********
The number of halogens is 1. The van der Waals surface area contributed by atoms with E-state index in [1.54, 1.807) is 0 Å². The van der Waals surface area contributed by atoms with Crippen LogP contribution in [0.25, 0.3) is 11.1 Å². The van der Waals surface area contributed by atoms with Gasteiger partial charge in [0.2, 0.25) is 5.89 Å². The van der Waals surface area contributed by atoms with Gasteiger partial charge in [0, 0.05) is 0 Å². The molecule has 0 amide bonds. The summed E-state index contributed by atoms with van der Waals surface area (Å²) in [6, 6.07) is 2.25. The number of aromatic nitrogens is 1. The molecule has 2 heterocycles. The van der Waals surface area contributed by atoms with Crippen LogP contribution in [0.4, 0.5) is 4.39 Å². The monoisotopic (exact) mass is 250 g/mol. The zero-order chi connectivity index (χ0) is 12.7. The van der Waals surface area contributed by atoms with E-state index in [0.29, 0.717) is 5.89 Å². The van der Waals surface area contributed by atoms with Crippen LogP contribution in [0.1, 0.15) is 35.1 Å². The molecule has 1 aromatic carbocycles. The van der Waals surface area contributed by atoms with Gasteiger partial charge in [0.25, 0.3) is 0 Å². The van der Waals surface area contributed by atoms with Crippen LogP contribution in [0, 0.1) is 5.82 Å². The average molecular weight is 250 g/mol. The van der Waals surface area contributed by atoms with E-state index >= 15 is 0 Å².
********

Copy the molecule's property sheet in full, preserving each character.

The number of halogens is 1. The van der Waals surface area contributed by atoms with E-state index in [1.54, 1.807) is 0 Å². The van der Waals surface area contributed by atoms with Crippen LogP contribution in [0.25, 0.3) is 11.1 Å². The van der Waals surface area contributed by atoms with Gasteiger partial charge in [0.2, 0.25) is 5.89 Å². The van der Waals surface area contributed by atoms with Gasteiger partial charge in [0, 0.05) is 0 Å². The molecule has 0 amide bonds. The summed E-state index contributed by atoms with van der Waals surface area (Å²) in [6, 6.07) is 2.25. The number of aromatic nitrogens is 1. The molecule has 2 heterocycles. The van der Waals surface area contributed by atoms with Crippen LogP contribution in [0.4, 0.5) is 4.39 Å². The monoisotopic (exact) mass is 250 g/mol. The zero-order chi connectivity index (χ0) is 12.7. The van der Waals surface area contributed by atoms with E-state index in [0.29, 0.717) is 5.89 Å². The van der Waals surface area contributed by atoms with Crippen LogP contribution in [0.1, 0.15) is 35.1 Å². The molecule has 1 aromatic carbocycles. The van der Waals surface area contributed by atoms with Gasteiger partial charge in [0.25, 0.3) is 0 Å². The van der Waals surface area contributed by atoms with Crippen LogP contribution in [0, 0.1) is 5.82 Å². The average molecular weight is 250 g/mol. The van der Waals surface area contributed by atoms with E-state index >= 15 is 0 Å².